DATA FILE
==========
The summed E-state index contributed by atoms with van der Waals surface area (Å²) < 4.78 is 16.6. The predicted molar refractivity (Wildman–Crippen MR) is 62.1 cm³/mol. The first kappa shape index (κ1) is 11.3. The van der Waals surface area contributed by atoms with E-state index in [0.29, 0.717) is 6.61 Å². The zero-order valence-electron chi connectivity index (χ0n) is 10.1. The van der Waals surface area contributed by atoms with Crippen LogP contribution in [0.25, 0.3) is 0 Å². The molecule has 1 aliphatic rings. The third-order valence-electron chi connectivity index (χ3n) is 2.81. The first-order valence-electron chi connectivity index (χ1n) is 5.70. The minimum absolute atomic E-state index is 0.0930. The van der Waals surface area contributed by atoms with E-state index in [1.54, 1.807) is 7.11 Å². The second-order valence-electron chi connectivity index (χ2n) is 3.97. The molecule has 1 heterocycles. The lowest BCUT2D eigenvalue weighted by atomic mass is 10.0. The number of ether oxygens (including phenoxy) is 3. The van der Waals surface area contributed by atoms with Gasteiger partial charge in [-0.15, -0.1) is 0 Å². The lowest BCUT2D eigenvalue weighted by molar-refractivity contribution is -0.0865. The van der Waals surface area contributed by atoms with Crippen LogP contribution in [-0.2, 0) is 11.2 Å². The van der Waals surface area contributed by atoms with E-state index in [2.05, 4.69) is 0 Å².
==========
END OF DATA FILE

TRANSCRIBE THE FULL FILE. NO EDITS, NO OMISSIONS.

The summed E-state index contributed by atoms with van der Waals surface area (Å²) < 4.78 is 16.6. The predicted molar refractivity (Wildman–Crippen MR) is 62.1 cm³/mol. The first kappa shape index (κ1) is 11.3. The van der Waals surface area contributed by atoms with E-state index in [0.29, 0.717) is 6.61 Å². The zero-order valence-electron chi connectivity index (χ0n) is 10.1. The van der Waals surface area contributed by atoms with Crippen LogP contribution in [0.25, 0.3) is 0 Å². The molecule has 1 aliphatic rings. The third-order valence-electron chi connectivity index (χ3n) is 2.81. The first-order valence-electron chi connectivity index (χ1n) is 5.70. The minimum absolute atomic E-state index is 0.0930. The van der Waals surface area contributed by atoms with E-state index in [1.54, 1.807) is 7.11 Å². The second-order valence-electron chi connectivity index (χ2n) is 3.97. The molecule has 1 heterocycles. The lowest BCUT2D eigenvalue weighted by atomic mass is 10.0. The number of ether oxygens (including phenoxy) is 3. The van der Waals surface area contributed by atoms with Gasteiger partial charge in [-0.15, -0.1) is 0 Å². The lowest BCUT2D eigenvalue weighted by molar-refractivity contribution is -0.0865. The van der Waals surface area contributed by atoms with Crippen LogP contribution in [-0.2, 0) is 11.2 Å². The van der Waals surface area contributed by atoms with E-state index in [2.05, 4.69) is 0 Å².